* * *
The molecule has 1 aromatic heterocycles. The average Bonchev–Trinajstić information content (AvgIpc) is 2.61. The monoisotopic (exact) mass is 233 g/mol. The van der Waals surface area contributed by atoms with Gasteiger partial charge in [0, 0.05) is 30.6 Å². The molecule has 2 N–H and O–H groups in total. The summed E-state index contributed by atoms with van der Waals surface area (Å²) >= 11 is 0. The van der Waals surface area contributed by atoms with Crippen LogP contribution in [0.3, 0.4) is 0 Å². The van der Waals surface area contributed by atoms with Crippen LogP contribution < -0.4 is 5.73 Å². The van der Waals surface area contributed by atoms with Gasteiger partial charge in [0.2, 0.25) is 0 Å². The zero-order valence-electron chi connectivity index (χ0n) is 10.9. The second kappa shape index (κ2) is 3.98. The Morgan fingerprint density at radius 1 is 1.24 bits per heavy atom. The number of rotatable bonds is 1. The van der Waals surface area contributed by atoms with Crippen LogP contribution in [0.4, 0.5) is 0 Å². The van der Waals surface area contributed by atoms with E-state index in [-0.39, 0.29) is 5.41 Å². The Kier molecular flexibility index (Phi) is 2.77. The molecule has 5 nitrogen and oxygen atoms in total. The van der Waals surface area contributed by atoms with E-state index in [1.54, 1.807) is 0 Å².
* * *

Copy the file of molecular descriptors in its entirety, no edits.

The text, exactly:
The molecule has 1 aromatic heterocycles. The average Bonchev–Trinajstić information content (AvgIpc) is 2.61. The monoisotopic (exact) mass is 233 g/mol. The van der Waals surface area contributed by atoms with Gasteiger partial charge in [0, 0.05) is 30.6 Å². The molecule has 2 N–H and O–H groups in total. The summed E-state index contributed by atoms with van der Waals surface area (Å²) >= 11 is 0. The van der Waals surface area contributed by atoms with Crippen LogP contribution in [0.3, 0.4) is 0 Å². The van der Waals surface area contributed by atoms with Crippen LogP contribution < -0.4 is 5.73 Å². The van der Waals surface area contributed by atoms with Gasteiger partial charge in [0.2, 0.25) is 0 Å². The zero-order valence-electron chi connectivity index (χ0n) is 10.9. The second kappa shape index (κ2) is 3.98. The Morgan fingerprint density at radius 1 is 1.24 bits per heavy atom. The number of rotatable bonds is 1. The van der Waals surface area contributed by atoms with Crippen LogP contribution in [0.4, 0.5) is 0 Å². The van der Waals surface area contributed by atoms with E-state index in [-0.39, 0.29) is 5.41 Å². The Kier molecular flexibility index (Phi) is 2.77. The molecule has 5 nitrogen and oxygen atoms in total. The van der Waals surface area contributed by atoms with E-state index in [1.54, 1.807) is 0 Å².